Fast actuation of conducting polymer trilayers has been achieved by reducing the thickness of the device to as little as 6 μm. Reducing size also reduces force and displacement. Here the tradeoffs between speed of response, force and deformation angle are explored, and related to an example application – a tactile feedback interface that aims to make use of the very high sensitivity of our fingertip skin to vibrations of about 150 Hz. In general, the actuation rate in these devices is limited by the speed of charging, and by inertia. Here we use an established transmission line model to simulate charging speed. By making use of the empirical relationship between strain and charge, and using beam bending theory, the extent of charging enables estimation of the degree of actuator deformation and the forces that can be generated. In seeking to achieve non-resonant actuation at frequencies of 150 Hz or more, while also generating the forces and displacements needed for tactile stimulation, it is found that electronic and ionic conductivities of the conducting polymer electrodes needs to be on the order of 24,000 S/m and 0.04 S/m, respectively. These values along with the required dimensions appear to be feasible.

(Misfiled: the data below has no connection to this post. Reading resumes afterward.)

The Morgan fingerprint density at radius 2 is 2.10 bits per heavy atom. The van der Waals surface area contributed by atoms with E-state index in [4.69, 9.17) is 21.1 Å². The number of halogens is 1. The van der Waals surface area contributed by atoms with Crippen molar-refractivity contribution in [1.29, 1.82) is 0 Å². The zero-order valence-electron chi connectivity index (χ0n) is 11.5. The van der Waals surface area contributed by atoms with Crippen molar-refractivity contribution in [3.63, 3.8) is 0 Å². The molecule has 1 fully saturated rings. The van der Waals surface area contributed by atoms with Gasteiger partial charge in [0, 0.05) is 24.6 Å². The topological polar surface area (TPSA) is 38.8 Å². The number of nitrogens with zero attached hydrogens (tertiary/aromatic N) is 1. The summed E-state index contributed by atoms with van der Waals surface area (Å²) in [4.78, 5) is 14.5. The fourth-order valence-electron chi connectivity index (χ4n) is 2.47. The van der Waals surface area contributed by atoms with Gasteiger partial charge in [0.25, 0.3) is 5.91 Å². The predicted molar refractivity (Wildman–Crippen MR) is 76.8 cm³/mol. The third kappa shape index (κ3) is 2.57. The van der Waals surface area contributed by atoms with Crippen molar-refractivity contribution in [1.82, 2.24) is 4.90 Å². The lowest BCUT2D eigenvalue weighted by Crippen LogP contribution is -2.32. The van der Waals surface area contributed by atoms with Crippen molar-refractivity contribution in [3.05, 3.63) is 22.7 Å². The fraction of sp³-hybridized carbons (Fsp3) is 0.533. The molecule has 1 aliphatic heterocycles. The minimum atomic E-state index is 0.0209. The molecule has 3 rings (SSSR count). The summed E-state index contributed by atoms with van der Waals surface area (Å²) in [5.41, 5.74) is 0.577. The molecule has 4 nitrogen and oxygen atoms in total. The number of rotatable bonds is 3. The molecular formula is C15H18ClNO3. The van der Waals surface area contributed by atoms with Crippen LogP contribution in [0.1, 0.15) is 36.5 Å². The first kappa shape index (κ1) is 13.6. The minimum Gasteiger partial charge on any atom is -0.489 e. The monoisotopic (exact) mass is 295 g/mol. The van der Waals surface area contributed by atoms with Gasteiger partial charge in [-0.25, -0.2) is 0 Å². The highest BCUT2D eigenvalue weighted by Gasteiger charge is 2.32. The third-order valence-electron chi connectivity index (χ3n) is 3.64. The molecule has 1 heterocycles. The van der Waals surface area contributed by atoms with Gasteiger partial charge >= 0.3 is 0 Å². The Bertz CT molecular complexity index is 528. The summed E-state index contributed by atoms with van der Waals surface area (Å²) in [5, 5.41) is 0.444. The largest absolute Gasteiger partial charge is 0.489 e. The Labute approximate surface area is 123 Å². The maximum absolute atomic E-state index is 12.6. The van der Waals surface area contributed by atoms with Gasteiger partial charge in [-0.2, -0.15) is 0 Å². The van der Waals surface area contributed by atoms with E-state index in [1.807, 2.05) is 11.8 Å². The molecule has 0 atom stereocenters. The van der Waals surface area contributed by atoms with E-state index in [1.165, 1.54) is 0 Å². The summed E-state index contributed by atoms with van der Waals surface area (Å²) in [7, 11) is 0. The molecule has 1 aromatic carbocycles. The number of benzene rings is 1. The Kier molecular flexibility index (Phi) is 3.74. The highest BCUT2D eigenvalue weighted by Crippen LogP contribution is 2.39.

Trilayer actuators enable large mechanical amplification, but at the expense of force. Thicker trilayers can generate more force, but displacement drops. Ideally of course a combination of high force and large displacement is desirable. In this work we explore the stacking of trilayers driven by conducting polymers in order to combine large force and reasonable deflection. Trilayer actuators operating in air are simulated using the finite element method. Force generated and the maximum beam deflection of individual and multiple stacked trilayers are studied in terms of the interface condition of the neighboring layers and the length of the auxiliary trilayer. The best performance is obtained when trilayers are able to slide with respect to each other so forces can add without impeding displacement. This case will require low friction and uniformity among the trilayers. Bonding of stacked trilayers along their entire length increases force, but dramatically reduces displacement. An alternative which leads to moderate displacements with increased force is the use of a long and a short trilayer that are bonded.